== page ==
The implicit philosophical belief of the working mathematician is today the Hilbert-Bourbaki formalism. Ideally, one works within a closed system: the basic principles are clearly enunciated once for all, including (that is an addition of twentieth century science) the formal rules of logical reasoning clothed in mathematical form. The basic principles include precise definitions of all mathematical objects, and the coherence between the various branches of mathematical sciences is achieved through reduction to basic models in the universe of sets…

My thesis is:

there is another way of doing mathematics, equally successful, and the two methods should supplement each other and not fight.This other way bears various names: symbolic method, operational calculus, operator theory… Euler was the first to use such methods in his extensive study of infinite series, convergent as well as divergent. The calculus of differences was developed by G. Boole around 1860 in a symbolic way, then Heaviside created his own symbolic calculus to deal with systems of differential equations in electric circuitry. But the modern master was R. Feynman who used his diagrams, his disentangling of operators, his path integrals… The method consists in stretching the formulas to their extreme consequences, resorting to some internal feeling of coherence and harmony. They are obvious pitfalls in such methods, and only experience can tell you that for the Dirac $\delta$-function an expression like $x \delta(x)$ or $\delta'(x)$ is lawful, but not $\delta(x)/x$ or $\delta(x)^2$. (p. 3)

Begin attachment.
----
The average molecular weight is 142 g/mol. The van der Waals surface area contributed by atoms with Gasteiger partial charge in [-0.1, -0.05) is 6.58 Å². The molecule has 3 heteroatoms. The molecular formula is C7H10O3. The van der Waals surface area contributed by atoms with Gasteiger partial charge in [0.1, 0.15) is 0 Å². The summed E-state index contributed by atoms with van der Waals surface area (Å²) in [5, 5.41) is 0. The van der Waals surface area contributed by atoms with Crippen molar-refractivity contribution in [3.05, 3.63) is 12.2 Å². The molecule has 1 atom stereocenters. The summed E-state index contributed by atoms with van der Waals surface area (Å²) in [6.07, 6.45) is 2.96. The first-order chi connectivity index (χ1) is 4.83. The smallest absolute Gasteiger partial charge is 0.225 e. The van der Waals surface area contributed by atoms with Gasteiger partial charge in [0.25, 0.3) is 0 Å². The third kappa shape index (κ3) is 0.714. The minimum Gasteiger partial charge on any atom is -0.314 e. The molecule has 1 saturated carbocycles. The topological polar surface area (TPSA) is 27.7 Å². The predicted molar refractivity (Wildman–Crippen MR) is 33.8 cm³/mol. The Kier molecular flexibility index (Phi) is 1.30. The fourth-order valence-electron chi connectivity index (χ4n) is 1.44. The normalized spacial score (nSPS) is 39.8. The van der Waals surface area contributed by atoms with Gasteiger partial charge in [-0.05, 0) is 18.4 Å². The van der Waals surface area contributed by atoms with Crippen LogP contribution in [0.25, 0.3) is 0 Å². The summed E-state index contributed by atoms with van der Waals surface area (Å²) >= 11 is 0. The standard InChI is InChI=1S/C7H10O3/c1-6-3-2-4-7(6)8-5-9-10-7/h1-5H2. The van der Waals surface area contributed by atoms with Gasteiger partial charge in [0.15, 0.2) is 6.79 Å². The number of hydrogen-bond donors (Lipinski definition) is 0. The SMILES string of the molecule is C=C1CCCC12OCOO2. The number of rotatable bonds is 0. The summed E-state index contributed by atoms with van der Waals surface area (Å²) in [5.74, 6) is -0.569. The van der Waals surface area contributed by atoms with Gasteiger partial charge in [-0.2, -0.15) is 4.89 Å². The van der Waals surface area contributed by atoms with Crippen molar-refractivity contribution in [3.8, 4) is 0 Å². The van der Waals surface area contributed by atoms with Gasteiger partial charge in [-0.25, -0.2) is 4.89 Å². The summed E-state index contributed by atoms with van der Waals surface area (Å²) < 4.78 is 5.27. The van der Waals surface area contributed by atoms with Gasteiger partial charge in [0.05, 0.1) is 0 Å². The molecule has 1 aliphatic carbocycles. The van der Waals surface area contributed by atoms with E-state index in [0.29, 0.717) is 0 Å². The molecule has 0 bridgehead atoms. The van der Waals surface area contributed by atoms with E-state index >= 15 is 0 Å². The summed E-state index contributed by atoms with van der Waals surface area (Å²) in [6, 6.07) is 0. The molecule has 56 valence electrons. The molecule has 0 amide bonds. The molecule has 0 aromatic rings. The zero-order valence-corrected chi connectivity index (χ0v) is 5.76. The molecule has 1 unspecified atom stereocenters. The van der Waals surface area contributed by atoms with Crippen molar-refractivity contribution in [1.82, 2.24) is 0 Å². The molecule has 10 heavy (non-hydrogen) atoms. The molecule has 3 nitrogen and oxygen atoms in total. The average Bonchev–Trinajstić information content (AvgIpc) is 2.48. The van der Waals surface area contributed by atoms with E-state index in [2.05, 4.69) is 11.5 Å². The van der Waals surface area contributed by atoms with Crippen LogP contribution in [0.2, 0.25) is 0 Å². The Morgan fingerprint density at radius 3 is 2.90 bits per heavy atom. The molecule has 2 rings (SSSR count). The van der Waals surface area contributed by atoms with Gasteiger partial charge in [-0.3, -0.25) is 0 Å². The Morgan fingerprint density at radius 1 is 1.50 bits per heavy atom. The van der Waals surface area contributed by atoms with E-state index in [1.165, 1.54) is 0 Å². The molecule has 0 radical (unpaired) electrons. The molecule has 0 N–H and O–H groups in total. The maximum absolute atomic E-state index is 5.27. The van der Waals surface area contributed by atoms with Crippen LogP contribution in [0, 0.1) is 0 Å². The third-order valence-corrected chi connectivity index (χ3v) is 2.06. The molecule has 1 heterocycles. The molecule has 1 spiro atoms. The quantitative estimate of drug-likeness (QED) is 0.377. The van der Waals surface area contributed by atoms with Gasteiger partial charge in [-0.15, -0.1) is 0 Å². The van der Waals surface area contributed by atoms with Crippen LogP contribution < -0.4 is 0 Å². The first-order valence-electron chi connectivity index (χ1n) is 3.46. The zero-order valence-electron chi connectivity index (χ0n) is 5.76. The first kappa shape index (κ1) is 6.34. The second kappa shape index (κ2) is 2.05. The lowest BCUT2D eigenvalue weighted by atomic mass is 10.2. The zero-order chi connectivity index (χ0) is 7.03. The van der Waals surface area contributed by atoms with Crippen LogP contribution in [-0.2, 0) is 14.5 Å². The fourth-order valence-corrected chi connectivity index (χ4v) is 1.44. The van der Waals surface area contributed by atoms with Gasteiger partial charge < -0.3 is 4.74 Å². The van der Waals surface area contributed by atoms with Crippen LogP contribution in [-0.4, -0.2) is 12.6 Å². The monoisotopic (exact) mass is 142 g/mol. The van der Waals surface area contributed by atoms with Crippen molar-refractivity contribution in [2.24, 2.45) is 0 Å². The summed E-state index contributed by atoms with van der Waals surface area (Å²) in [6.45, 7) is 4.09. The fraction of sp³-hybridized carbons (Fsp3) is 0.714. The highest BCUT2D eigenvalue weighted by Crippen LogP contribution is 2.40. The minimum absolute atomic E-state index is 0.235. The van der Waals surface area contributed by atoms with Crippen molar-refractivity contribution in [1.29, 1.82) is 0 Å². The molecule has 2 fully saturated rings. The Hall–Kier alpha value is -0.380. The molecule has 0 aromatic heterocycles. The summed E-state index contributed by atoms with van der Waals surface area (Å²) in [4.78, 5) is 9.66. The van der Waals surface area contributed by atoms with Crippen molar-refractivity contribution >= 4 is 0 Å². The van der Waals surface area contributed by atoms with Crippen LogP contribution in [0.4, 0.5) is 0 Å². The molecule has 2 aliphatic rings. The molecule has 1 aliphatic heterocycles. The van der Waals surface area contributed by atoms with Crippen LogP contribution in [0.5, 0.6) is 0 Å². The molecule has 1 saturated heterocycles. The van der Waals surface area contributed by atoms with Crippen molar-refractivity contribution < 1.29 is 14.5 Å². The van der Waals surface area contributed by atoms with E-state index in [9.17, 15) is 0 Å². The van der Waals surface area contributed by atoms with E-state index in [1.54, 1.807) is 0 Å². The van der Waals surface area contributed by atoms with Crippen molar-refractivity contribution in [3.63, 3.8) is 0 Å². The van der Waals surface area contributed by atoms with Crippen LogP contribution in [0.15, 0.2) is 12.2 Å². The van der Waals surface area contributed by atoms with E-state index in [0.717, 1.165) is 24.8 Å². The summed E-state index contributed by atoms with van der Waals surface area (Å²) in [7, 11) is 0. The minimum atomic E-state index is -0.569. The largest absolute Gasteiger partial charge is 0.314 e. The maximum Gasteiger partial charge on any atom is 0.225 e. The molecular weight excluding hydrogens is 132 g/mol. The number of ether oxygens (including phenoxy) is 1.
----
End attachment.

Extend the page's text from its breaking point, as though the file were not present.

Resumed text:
On reflection, the Thurston response is the more relevant. Feynman’s thought about the dangers of the ‘Greek’ approach wasn’t so much about concerns of rigour excluding ways of calculating, as about obstructing ways of thinking by ordering concepts as more or less basic, so reducing heuristically valuable ways of thinking to derivatives of more basic reasoning and thereby neglecting them. But this is just what Thurston warns against within mathematics itself: “Unless great efforts are made to maintain the tone and flavor of the original human insights, the differences start to evaporate as soon as the mental concepts are translated into precise, formal and explicit definitions.”

## Re: Feynman the Babylonian

So what does it mean if I want an idea to be understood in a variety of formal systems?